Rapid route to efficient, scalable, and robust perovskite photovoltaics in air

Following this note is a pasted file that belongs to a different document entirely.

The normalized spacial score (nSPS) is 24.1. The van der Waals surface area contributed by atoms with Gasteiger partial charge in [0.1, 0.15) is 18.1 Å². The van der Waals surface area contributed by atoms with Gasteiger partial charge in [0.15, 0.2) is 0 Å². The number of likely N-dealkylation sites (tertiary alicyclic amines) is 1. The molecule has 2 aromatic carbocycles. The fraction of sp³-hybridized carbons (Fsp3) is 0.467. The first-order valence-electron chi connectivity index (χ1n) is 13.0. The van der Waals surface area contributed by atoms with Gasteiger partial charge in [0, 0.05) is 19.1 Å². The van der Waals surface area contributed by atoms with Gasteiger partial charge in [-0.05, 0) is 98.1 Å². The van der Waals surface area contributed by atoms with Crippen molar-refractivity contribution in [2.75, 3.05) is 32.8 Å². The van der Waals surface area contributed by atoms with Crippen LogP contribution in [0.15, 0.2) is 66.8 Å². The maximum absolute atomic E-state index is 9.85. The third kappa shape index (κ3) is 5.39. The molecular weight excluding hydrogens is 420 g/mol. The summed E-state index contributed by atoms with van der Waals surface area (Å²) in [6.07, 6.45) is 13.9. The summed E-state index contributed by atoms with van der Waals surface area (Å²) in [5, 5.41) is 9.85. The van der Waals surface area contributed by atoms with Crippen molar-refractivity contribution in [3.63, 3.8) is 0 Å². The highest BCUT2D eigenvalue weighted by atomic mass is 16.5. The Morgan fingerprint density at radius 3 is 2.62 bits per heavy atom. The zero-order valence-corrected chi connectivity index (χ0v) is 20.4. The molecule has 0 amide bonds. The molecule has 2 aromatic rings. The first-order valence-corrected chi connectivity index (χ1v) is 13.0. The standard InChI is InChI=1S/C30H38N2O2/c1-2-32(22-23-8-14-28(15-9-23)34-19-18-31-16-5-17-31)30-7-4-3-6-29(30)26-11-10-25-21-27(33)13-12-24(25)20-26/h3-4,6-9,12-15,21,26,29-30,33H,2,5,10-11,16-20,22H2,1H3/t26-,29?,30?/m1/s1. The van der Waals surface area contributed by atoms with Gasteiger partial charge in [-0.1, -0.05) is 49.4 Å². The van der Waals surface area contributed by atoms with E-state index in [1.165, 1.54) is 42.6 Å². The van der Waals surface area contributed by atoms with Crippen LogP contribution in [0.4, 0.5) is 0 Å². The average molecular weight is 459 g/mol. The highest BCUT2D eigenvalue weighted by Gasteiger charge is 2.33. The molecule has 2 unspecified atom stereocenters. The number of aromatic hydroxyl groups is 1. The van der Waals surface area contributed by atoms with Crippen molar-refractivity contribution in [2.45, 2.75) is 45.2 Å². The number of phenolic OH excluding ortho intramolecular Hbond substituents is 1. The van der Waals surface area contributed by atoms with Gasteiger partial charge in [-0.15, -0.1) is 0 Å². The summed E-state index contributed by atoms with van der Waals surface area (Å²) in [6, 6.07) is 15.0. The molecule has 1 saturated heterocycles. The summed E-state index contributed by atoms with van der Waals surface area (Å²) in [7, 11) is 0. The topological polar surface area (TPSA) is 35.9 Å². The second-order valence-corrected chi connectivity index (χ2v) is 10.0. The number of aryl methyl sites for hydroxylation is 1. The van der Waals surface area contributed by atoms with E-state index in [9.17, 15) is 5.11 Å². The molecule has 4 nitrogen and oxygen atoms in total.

We demonstrate a scalable atmospheric plasma route to rapidly form efficient and mechanically robust photoactive metal halide perovskite films in open air at linear deposition rates exceeding 4 cm s−1. Our plasma process uses clean dry air to produce a combination of reactive energetic species (ions, radicals, metastables, and photons) and convective thermal energy to rapidly convert the perovskite precursor solution after spray-coating. Such high energy species dissociate the precursor and superheat the solvent, quickly and efficiently curing the perovskite film. Synchrotron X-ray radiation enabled in situ wide angle X-ray scattering (WAXS) measurements with high time resolution. The ultrafast crystallization kinetics are governed by rapid nucleation and growth during the plasma exposure, followed by continued grain growth during cooling. We deposit pinhole-free, robust CH3NH3PbI3 films with a ten-fold increase in fracture toughness, a key metric for reliability. Planar devices exhibited remarkably consistent performance with 15.7% power conversion efficiency (PCE) without hysteresis and an improved open-circuit voltage (VOC). This excellent performance is attributed to lower defect densities, as measured by external quantum efficiency, steady-state and time-resolved photoluminescence. Large-area devices were made with a strip of 10 samples, and a 13.4% average PCE was measured on a total of 2.4 cm2 electrode area.